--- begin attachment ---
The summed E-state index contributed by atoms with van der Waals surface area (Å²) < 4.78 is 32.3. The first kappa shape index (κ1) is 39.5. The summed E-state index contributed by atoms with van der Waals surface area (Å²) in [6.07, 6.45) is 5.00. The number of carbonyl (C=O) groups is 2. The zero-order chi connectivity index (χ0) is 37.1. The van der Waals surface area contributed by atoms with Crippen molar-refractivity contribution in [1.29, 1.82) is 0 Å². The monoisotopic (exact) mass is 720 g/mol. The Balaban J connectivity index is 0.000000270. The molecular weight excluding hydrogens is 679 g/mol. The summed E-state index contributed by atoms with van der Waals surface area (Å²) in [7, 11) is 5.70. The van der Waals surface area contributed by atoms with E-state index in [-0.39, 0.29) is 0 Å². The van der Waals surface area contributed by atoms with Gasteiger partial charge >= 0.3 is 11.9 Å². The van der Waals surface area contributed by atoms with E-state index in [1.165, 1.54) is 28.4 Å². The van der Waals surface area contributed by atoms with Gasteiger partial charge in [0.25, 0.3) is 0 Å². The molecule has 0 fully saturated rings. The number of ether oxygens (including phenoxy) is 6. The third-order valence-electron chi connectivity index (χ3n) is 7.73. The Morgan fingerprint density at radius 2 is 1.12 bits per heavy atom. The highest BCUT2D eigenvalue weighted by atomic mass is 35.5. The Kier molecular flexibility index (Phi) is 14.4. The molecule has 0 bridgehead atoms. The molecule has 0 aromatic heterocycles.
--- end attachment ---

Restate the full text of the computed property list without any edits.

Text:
The summed E-state index contributed by atoms with van der Waals surface area (Å²) < 4.78 is 32.3. The first kappa shape index (κ1) is 39.5. The summed E-state index contributed by atoms with van der Waals surface area (Å²) in [6.07, 6.45) is 5.00. The number of carbonyl (C=O) groups is 2. The zero-order chi connectivity index (χ0) is 37.1. The van der Waals surface area contributed by atoms with Crippen molar-refractivity contribution in [1.29, 1.82) is 0 Å². The monoisotopic (exact) mass is 720 g/mol. The Balaban J connectivity index is 0.000000270. The molecular weight excluding hydrogens is 679 g/mol. The summed E-state index contributed by atoms with van der Waals surface area (Å²) in [7, 11) is 5.70. The van der Waals surface area contributed by atoms with E-state index in [-0.39, 0.29) is 0 Å². The van der Waals surface area contributed by atoms with Gasteiger partial charge >= 0.3 is 11.9 Å². The van der Waals surface area contributed by atoms with E-state index in [1.165, 1.54) is 28.4 Å². The van der Waals surface area contributed by atoms with Gasteiger partial charge in [0.25, 0.3) is 0 Å². The molecule has 0 fully saturated rings. The number of ether oxygens (including phenoxy) is 6. The third-order valence-electron chi connectivity index (χ3n) is 7.73. The Morgan fingerprint density at radius 2 is 1.12 bits per heavy atom. The highest BCUT2D eigenvalue weighted by atomic mass is 35.5. The Kier molecular flexibility index (Phi) is 14.4. The molecule has 0 bridgehead atoms. The molecule has 0 aromatic heterocycles.